• It looked like Team USA was trying out several different defensemen on the power play. It was only the first game, and maybe they wanted to get different people involved in those situations, but I found it to be an interesting personnel decision to not be calling on specific units in such a tight game.

Canada 5, OAR 0

  • OAR netminder Nadezhda Morozova did well to keep the Canadians off the board in the first period, but couldn’t hold them off for much longer in a tough game. Brianne Jenner, who has really been excellent all year, made a great play down low and snuck a feed to Rebecca Johnston in front to help Canada break through.
  • It wasn’t altogether the fastest start for the Canadians but they’re content to just roll their lines and let people like Jenner, Johnston, Marie-Philip Poulin, Natalie Spooner and Jennifer Wakefield make plays. Their attack has really come together this year but they’ll face a bigger challenge in their next game against Finland, who beat them in preliminary round action at the 2017 World Championships.
  • Nice to see Mélodie Daoust with a strong game for Canada, scoring two goals and leading all Canadian forwards in ice time at 17:44. Daoust and Jillian Saulnier are two players who may have had a little more to prove this year compared to other forwards here, and they’ve become important pieces up front for this team when it matters most.

Saying Goodbye to UND Women’s Hockey

I guess the best way to start this is to say that I never wanted to start a piece like this at all.

Yesterday, the University of North Dakota cut its women’s hockey program. No matter how many times I read that, the immediate, gut-wrenching reaction is, How? How?

It’s inconceivable to think that a premier program that people–great people–have poured their hearts and souls into building up is just no more. That it just ends, here. Before all of that hard work and passion and heart-and-soul-pouring could ever fully be realized into the one thing that ever matters in sports: a championship.

Because it was on the way. Oh, it was on the way. Don’t for a second think that women’s hockey should be out at this school because of results, or because the program just wasn’t up to par. With 12 Olympians to its name already, with multiple appearances in conference championship games and the NCAA Tournament, this team was going places.

But it seems almost wasteful at this point to talk about what was, instead of what is, and what will be.

A thousand years ago, it seems, the returning group of UND players were on the ice, getting ready to go to those greater places, preparing for next season. That season will never come. Not here.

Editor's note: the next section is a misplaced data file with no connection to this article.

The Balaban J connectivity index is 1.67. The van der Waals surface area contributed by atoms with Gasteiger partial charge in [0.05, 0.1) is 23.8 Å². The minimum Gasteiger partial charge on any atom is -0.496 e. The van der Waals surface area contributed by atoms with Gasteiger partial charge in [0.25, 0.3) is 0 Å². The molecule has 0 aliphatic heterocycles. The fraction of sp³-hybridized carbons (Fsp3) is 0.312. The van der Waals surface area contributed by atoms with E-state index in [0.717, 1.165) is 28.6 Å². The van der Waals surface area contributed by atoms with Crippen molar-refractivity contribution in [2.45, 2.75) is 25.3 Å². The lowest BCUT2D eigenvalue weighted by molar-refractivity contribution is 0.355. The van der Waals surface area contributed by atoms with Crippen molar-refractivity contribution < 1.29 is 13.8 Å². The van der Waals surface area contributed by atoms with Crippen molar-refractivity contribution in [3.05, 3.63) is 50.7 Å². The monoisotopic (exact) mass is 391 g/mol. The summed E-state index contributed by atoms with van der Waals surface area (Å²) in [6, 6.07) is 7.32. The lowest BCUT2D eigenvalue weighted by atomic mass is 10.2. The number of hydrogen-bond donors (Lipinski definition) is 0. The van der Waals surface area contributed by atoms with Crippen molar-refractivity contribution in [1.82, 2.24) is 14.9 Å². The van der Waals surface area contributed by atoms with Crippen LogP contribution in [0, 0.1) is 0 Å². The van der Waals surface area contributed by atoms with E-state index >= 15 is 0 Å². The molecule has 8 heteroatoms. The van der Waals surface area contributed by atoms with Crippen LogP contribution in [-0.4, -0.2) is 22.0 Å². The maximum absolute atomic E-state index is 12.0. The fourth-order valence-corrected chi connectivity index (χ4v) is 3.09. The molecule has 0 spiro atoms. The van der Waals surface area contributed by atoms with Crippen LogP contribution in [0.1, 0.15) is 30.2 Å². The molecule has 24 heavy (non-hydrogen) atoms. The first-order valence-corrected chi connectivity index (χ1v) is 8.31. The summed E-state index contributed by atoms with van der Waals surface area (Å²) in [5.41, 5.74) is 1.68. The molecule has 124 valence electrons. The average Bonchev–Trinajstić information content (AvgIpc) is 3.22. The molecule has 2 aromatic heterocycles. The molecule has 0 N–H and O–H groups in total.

That is an impossible reality to live in. Just ask the players. Go on. Ask them where they want to be. Ask them where they want to play. They won’t tell you they only want to be here. They’ll tell you the only place to be is here.

How? How do you wake up in the morning and face that? How do you look toward this storm of crushing heartbreak and hurt and lift your head as it breaks you open?

This is how this team has done it: selflessly, with the people next to them in mind.

I’ve heard and seen a lot of things these last few days, in the short time I’ve been able to spend with the players and staff. Lots of tears. Lots of, “The worst part is…” (God, do you even know how many things about this situation can possibly be the worst part of it? The answer is all of them, somehow.)

But the thing I’ve heard more than any other is the people in that locker room thinking of each other first. Each and every one of them just lost what feels like everything today. And they still have nothing but concern for everyone else’s loss, too.

I am so proud, so proud, to say I have been a small part of this group, now more than ever. It has been incredibly hard to watch people’s dreams get crushed and this family ripped apart, through no fault of their own. But I talked to a player yesterday who said that even with all of this happening, even with this collapsing down around everyone now, she’d still have chosen to come to UND. She would not trade away her years here just to escape what she feels now.

That, to me, is the definition of what this program has meant to all those who have passed through it, whether as a coach, an Olympian, a student worker, or some dorky media intern like me.

The chance to work with UND women’s hockey was the greatest gift I’ll ever be granted in life. From the moment I left home halfway across the country and in the three years since, people have asked, Yeah, that sounds fun, but isn’t it hard being so far from your family?

I have never once been without family here. Never once.

It has been a privilege to get to know this group, to call myself a friend to them, to get to cheer on their successes, to also pay witness to the lows and watch them grow from it. I’ve watched them become fixtures in the Grand Forks community, as players and coaches and as people. I’ve seen them firsthand do some incredible work in the classroom, and embody what it means to be a student-athlete.